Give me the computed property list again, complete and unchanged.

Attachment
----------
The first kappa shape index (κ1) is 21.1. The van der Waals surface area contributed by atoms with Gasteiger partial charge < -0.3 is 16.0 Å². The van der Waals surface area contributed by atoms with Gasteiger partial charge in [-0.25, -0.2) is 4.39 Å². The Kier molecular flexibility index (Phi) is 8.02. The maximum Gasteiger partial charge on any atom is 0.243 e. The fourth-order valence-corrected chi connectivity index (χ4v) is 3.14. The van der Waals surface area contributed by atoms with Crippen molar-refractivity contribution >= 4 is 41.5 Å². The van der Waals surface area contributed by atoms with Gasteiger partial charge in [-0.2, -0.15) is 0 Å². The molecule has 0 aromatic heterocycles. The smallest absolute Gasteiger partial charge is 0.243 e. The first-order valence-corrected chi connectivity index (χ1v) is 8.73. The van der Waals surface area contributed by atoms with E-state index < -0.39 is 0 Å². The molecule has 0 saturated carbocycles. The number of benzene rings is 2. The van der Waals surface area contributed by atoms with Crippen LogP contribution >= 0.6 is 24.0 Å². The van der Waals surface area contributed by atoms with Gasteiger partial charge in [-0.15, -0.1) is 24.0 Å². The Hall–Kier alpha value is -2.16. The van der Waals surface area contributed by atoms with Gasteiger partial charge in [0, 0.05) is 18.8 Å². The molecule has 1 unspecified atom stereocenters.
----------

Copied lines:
The first kappa shape index (κ1) is 21.1. The van der Waals surface area contributed by atoms with Gasteiger partial charge < -0.3 is 16.0 Å². The van der Waals surface area contributed by atoms with Gasteiger partial charge in [-0.25, -0.2) is 4.39 Å². The Kier molecular flexibility index (Phi) is 8.02. The maximum Gasteiger partial charge on any atom is 0.243 e. The fourth-order valence-corrected chi connectivity index (χ4v) is 3.14. The van der Waals surface area contributed by atoms with Crippen molar-refractivity contribution >= 4 is 41.5 Å². The van der Waals surface area contributed by atoms with Gasteiger partial charge in [-0.2, -0.15) is 0 Å². The molecule has 0 aromatic heterocycles. The smallest absolute Gasteiger partial charge is 0.243 e. The first-order valence-corrected chi connectivity index (χ1v) is 8.73. The van der Waals surface area contributed by atoms with E-state index < -0.39 is 0 Å². The molecule has 0 saturated carbocycles. The number of benzene rings is 2. The van der Waals surface area contributed by atoms with Crippen LogP contribution >= 0.6 is 24.0 Å². The van der Waals surface area contributed by atoms with Gasteiger partial charge in [-0.15, -0.1) is 24.0 Å². The Hall–Kier alpha value is -2.16. The van der Waals surface area contributed by atoms with Gasteiger partial charge in [0, 0.05) is 18.8 Å². The molecule has 1 unspecified atom stereocenters.